Monday Inspiration: Keep dreamin’

Monday InspirationScrolling through my Instagram feed this morning, it’s clear that I’m not the only one who felt motivated this morning. A little tired, sure, but also motivated. A couple weeks ago, I decided to try my hand at running a small business from home again, and I have been working on it little by little every day. So it’s perfect timing that I was recently asked by Kabbage – an online small business loan provider – to share some of my business dreams and goals.

Found through shopcompliment's feed

Found through shopcompliment’s Instagram feed

My ultimate goal is to open up a two-story brick and mortar shop with a brewery, bakery and boutique on the first floor and a creative workspace area on the top floor. It’s main purpose would serve as a co-working and networking area, and there would also be creative workshops held every week. It would be geared towards helping people get their own businesses going.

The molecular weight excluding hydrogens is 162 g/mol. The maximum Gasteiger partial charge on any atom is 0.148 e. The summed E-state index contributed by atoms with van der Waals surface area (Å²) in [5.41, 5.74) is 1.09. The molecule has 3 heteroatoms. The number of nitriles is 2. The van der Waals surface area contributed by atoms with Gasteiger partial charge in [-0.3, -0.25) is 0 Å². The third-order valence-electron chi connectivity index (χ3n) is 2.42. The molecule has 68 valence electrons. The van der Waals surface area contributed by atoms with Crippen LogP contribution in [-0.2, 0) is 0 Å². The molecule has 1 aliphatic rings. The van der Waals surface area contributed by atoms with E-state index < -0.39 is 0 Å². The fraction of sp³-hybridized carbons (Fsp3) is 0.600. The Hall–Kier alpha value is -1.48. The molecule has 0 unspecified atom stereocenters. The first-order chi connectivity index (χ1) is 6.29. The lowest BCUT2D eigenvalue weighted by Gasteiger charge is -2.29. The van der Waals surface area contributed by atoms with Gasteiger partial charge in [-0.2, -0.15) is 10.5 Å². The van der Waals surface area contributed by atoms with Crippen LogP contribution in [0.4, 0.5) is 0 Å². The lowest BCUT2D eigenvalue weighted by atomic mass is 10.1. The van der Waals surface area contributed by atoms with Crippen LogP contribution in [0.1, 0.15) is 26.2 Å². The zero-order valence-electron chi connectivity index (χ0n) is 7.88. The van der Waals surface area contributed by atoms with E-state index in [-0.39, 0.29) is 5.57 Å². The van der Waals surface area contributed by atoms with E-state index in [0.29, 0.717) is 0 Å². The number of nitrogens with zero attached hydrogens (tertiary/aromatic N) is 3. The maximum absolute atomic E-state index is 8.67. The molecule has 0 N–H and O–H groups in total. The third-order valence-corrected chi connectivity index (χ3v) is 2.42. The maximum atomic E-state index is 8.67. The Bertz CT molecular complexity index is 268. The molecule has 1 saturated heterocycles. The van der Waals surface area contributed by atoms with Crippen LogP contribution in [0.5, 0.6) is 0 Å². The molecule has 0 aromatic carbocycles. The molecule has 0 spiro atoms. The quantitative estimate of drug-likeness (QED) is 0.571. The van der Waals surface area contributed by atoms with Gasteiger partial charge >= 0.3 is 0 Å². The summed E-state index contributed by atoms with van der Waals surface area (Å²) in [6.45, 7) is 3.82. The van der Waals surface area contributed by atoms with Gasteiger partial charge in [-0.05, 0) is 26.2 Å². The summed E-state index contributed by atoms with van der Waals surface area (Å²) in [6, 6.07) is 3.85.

Since I’m still going to school and I have two little ones to raise, I will continue working on that goal until they are both in school and I’ve got my degree in Graphic Design. Since I’m only going to school part-time, it will probably be five years until that happens, so I’m on the five-year plan 🙂

makers gonna make

My illustration

My current goal is to be debt-free by the time I graduate school so that I can just focus on paying off my school loan. Right now, that is the major push behind my business. That, and I want to show my children that they, too, can follow their dreams. After all, I met their dad through my creative path, and while the it may not be the most secure path, I wouldn’t change anything.

The best part about what I’m doing is that I get to create every day. Whether it’s writing, making something from scratch or reinventing something, I get to use my imagination every single day. I have complete creative freedom because it’s all my own, and after working in the insurance business for over five years, that’s the best feeling.